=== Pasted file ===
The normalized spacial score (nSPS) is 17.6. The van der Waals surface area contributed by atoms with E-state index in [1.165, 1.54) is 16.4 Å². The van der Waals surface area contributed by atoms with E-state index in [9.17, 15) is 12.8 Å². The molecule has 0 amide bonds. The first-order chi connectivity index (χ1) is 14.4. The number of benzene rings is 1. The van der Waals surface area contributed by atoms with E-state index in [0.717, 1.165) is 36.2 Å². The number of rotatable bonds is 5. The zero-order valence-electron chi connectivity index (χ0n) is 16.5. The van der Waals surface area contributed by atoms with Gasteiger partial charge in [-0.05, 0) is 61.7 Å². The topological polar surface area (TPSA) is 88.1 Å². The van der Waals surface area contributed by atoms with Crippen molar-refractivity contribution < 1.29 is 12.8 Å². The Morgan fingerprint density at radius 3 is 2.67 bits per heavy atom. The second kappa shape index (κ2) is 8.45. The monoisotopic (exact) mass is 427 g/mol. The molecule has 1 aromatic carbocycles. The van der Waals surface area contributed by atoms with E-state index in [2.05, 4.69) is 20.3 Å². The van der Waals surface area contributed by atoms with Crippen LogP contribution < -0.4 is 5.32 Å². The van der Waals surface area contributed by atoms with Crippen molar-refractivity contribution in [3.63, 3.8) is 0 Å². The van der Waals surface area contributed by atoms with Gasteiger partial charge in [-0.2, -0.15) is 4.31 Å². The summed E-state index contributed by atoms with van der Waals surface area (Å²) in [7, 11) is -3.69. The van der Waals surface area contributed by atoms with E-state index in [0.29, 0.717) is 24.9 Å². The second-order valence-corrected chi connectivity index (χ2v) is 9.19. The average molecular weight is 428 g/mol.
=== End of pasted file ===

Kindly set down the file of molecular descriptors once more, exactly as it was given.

The normalized spacial score (nSPS) is 17.6. The van der Waals surface area contributed by atoms with E-state index in [1.165, 1.54) is 16.4 Å². The van der Waals surface area contributed by atoms with E-state index in [9.17, 15) is 12.8 Å². The molecule has 0 amide bonds. The first-order chi connectivity index (χ1) is 14.4. The number of benzene rings is 1. The van der Waals surface area contributed by atoms with E-state index in [0.717, 1.165) is 36.2 Å². The number of rotatable bonds is 5. The zero-order valence-electron chi connectivity index (χ0n) is 16.5. The van der Waals surface area contributed by atoms with Gasteiger partial charge in [-0.05, 0) is 61.7 Å². The topological polar surface area (TPSA) is 88.1 Å². The van der Waals surface area contributed by atoms with Crippen molar-refractivity contribution < 1.29 is 12.8 Å². The Morgan fingerprint density at radius 3 is 2.67 bits per heavy atom. The second kappa shape index (κ2) is 8.45. The monoisotopic (exact) mass is 427 g/mol. The molecule has 1 aromatic carbocycles. The van der Waals surface area contributed by atoms with E-state index in [2.05, 4.69) is 20.3 Å². The van der Waals surface area contributed by atoms with Crippen LogP contribution < -0.4 is 5.32 Å². The van der Waals surface area contributed by atoms with Crippen molar-refractivity contribution in [3.63, 3.8) is 0 Å². The van der Waals surface area contributed by atoms with Gasteiger partial charge in [-0.2, -0.15) is 4.31 Å². The summed E-state index contributed by atoms with van der Waals surface area (Å²) in [7, 11) is -3.69. The van der Waals surface area contributed by atoms with E-state index in [0.29, 0.717) is 24.9 Å². The second-order valence-corrected chi connectivity index (χ2v) is 9.19. The average molecular weight is 428 g/mol.